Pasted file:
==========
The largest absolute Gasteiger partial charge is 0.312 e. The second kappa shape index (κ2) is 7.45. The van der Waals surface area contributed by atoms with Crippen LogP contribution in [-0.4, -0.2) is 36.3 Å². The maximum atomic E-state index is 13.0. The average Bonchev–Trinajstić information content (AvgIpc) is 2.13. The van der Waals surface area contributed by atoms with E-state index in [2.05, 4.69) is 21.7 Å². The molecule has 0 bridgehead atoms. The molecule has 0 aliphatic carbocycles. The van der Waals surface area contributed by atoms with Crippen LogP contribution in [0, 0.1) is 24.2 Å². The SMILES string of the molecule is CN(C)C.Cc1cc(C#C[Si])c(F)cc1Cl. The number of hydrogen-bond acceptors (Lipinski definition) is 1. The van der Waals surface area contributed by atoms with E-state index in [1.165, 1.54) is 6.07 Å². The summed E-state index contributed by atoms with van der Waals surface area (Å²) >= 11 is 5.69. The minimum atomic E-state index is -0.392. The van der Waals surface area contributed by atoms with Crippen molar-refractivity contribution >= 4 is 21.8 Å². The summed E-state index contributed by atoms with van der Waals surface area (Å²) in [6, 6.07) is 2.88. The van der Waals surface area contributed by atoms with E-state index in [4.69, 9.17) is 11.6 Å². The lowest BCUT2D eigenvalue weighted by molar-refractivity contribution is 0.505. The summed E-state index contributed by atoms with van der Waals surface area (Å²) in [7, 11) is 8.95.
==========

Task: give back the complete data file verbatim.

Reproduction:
The largest absolute Gasteiger partial charge is 0.312 e. The second kappa shape index (κ2) is 7.45. The van der Waals surface area contributed by atoms with Crippen LogP contribution in [-0.4, -0.2) is 36.3 Å². The maximum atomic E-state index is 13.0. The average Bonchev–Trinajstić information content (AvgIpc) is 2.13. The van der Waals surface area contributed by atoms with E-state index in [2.05, 4.69) is 21.7 Å². The molecule has 0 bridgehead atoms. The molecule has 0 aliphatic carbocycles. The van der Waals surface area contributed by atoms with Crippen LogP contribution in [0, 0.1) is 24.2 Å². The SMILES string of the molecule is CN(C)C.Cc1cc(C#C[Si])c(F)cc1Cl. The number of hydrogen-bond acceptors (Lipinski definition) is 1. The van der Waals surface area contributed by atoms with E-state index in [1.165, 1.54) is 6.07 Å². The summed E-state index contributed by atoms with van der Waals surface area (Å²) >= 11 is 5.69. The minimum atomic E-state index is -0.392. The van der Waals surface area contributed by atoms with Crippen molar-refractivity contribution >= 4 is 21.8 Å². The summed E-state index contributed by atoms with van der Waals surface area (Å²) in [6, 6.07) is 2.88. The van der Waals surface area contributed by atoms with E-state index in [4.69, 9.17) is 11.6 Å². The lowest BCUT2D eigenvalue weighted by molar-refractivity contribution is 0.505. The summed E-state index contributed by atoms with van der Waals surface area (Å²) in [7, 11) is 8.95.